In ParkerVision v. Vidal, the PTAB Relies on a Patent Incorporated by Reference to Arrive at a Different Claim Construction than District Court Proceedings

March 15, 2024

On December 15, 2023, a Panel of the U.S. Court of Appeals for the Federal Circuit affirmed a Patent Trial and Appeal Board’s obviousness decision in ParkerVision, Inc. v. Vidal.1 At issue in this appeal was whether the Board properly construed the claim term “storage element”—which was given a different and broader construction than that of a district court that considered the same patent.2 The Panel determined that the Board correctly construed the term and affirmed its obviousness decision, even though the Board’s decision conflicted with a prior district court construction.3


Intel filed a petition for inter partes review of ParkerVision’s patent relating to wireless local area networks that use frequency translation technology.4 According to the patent, using frequency translation provides certain advantages, such as “lower power consumption, longer battery life, fewer parts, lower cost, less tuning, and more effective signal transmission and reception.”5 The patent describes—and the claim at issue is directed to—“apparatuses for down-converting EM signals.”6 At focus in the appeal is the meaning of the claim limitation requiring a “storage element.”7 In context, the claim recites “wherein said first and said second frequency down-conversion modules each comprise a switch and a storage element.”8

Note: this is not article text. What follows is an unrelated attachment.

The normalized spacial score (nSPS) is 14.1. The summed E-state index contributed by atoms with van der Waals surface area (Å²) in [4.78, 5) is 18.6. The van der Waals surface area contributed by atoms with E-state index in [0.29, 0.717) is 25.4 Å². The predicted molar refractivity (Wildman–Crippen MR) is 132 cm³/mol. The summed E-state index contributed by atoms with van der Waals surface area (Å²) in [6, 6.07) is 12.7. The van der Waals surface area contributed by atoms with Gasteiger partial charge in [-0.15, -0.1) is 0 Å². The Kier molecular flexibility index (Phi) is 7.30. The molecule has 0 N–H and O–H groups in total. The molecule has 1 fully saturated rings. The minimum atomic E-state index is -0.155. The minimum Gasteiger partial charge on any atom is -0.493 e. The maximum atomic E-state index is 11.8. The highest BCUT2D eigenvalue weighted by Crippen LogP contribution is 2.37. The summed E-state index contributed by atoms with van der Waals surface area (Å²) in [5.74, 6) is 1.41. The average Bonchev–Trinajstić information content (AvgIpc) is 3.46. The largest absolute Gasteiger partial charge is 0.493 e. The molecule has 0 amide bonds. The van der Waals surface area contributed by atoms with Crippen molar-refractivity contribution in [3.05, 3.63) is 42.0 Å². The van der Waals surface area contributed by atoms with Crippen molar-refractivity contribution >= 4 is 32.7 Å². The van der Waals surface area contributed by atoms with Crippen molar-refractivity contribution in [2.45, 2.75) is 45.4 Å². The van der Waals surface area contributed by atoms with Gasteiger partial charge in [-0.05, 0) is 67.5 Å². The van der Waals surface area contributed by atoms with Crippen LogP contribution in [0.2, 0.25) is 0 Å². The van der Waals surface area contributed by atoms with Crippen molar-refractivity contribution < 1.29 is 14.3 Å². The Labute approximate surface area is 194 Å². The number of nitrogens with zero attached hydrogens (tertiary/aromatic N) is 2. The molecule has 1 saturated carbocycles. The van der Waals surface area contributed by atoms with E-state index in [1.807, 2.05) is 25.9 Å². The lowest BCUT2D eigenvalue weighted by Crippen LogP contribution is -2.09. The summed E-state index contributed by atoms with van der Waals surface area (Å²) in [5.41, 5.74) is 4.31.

ParkerVision proposed that “storage element” should mean “an element of an energy transfer system that stores non-negligible amounts of energy from an input electromagnetic signal.”9 However, the Board agreed with Intel’s proposed construction and instead construed the term to more broadly mean “an element of a system that stores non-negligible amounts of energy from an input EM signal.”10 In doing so, the Board relied on both the patent’s specification and also that of a different patent that was incorporated by reference in the specification.11 ParkerVision took issue with the Board’s construction and appealed the Board’s final written decision.12


At the core of this dispute is the meaning of “storage element.”  While the term standing alone may have a plain and ordinary meaning, the Panel explained that this meaning may be displaced “when [the patentee] acts as its own lexicographer or disavows the full scope of the claim term.”13 To be its own lexicographer, the “patentee must clearly set forth a definition of the disputed claim term other than its plain and ordinary meaning and must clearly express an intent to redefine the term.”14

Based on the way the term was used in the patent in suit’s specification, the Panel relied on a paragraph from a different patent that was incorporated by reference to conclude that the patentee “clearly expresses an intent to define the term ‘storage element’….”15 The incorporated patent was relied on because it further described down-conversion utilizing down-converter modules, specifically under-sampling systems and energy transfer systems, a principal dispute in this case. 16 Moreover, in considering the critical paragraph of the incorporated patent, the Board determined that the patentee in the incorporated patent intended to act as its own lexicographer based on the use of certain phrases in surrounding sentences.17 For instance, the critical paragraph utilizes phrases like “as used herein” and “refer to,” which the Board stated “conveys an intent” for the sentence “to be definitional.”18 Additionally, other sentences further confirmed definitional intent.19 Those sentences describe a specific embodiment, as well as utilizing reference numerals to describe the embodiment, and as such “do not indicate any intent to provide globally applicable definitions.”20